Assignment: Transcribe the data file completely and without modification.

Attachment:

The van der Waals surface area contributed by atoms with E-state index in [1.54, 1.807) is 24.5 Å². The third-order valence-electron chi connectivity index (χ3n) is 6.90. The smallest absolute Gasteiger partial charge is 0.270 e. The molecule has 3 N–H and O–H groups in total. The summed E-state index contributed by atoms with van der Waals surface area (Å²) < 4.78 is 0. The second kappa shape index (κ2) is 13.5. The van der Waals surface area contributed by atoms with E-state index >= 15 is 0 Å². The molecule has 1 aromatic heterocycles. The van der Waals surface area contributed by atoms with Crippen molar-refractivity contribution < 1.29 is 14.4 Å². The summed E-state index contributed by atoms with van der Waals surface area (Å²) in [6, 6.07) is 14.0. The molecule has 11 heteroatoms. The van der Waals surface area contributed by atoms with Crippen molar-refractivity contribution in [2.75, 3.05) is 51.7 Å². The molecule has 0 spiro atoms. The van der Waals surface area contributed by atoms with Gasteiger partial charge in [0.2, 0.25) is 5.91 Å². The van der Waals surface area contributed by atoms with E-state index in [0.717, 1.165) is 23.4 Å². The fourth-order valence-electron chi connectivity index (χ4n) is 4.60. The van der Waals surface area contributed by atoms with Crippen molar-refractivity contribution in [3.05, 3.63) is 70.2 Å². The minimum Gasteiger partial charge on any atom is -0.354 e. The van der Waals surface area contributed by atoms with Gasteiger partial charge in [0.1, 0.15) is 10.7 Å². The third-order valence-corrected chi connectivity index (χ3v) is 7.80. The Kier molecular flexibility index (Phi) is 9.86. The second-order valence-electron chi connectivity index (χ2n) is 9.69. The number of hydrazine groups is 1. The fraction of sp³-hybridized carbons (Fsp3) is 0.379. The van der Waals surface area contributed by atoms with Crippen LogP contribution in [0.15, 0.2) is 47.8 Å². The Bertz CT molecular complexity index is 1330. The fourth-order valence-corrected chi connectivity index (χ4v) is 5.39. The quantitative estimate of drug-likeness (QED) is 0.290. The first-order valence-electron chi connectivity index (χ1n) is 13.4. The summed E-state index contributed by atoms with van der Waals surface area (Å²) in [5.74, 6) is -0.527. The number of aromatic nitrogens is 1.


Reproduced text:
The van der Waals surface area contributed by atoms with E-state index in [1.54, 1.807) is 24.5 Å². The third-order valence-electron chi connectivity index (χ3n) is 6.90. The smallest absolute Gasteiger partial charge is 0.270 e. The molecule has 3 N–H and O–H groups in total. The summed E-state index contributed by atoms with van der Waals surface area (Å²) < 4.78 is 0. The second kappa shape index (κ2) is 13.5. The van der Waals surface area contributed by atoms with E-state index >= 15 is 0 Å². The molecule has 1 aromatic heterocycles. The van der Waals surface area contributed by atoms with Crippen molar-refractivity contribution < 1.29 is 14.4 Å². The summed E-state index contributed by atoms with van der Waals surface area (Å²) in [6, 6.07) is 14.0. The molecule has 11 heteroatoms. The van der Waals surface area contributed by atoms with Crippen molar-refractivity contribution in [2.75, 3.05) is 51.7 Å². The molecule has 0 spiro atoms. The van der Waals surface area contributed by atoms with Gasteiger partial charge in [0.2, 0.25) is 5.91 Å². The van der Waals surface area contributed by atoms with E-state index in [0.717, 1.165) is 23.4 Å². The fourth-order valence-electron chi connectivity index (χ4n) is 4.60. The van der Waals surface area contributed by atoms with Crippen molar-refractivity contribution in [3.05, 3.63) is 70.2 Å². The minimum Gasteiger partial charge on any atom is -0.354 e. The van der Waals surface area contributed by atoms with Gasteiger partial charge in [0.1, 0.15) is 10.7 Å². The third-order valence-corrected chi connectivity index (χ3v) is 7.80. The Kier molecular flexibility index (Phi) is 9.86. The second-order valence-electron chi connectivity index (χ2n) is 9.69. The number of hydrazine groups is 1. The fraction of sp³-hybridized carbons (Fsp3) is 0.379. The van der Waals surface area contributed by atoms with Crippen LogP contribution in [0.15, 0.2) is 47.8 Å². The Bertz CT molecular complexity index is 1330. The fourth-order valence-corrected chi connectivity index (χ4v) is 5.39. The quantitative estimate of drug-likeness (QED) is 0.290. The first-order valence-electron chi connectivity index (χ1n) is 13.4. The summed E-state index contributed by atoms with van der Waals surface area (Å²) in [5.74, 6) is -0.527. The number of aromatic nitrogens is 1.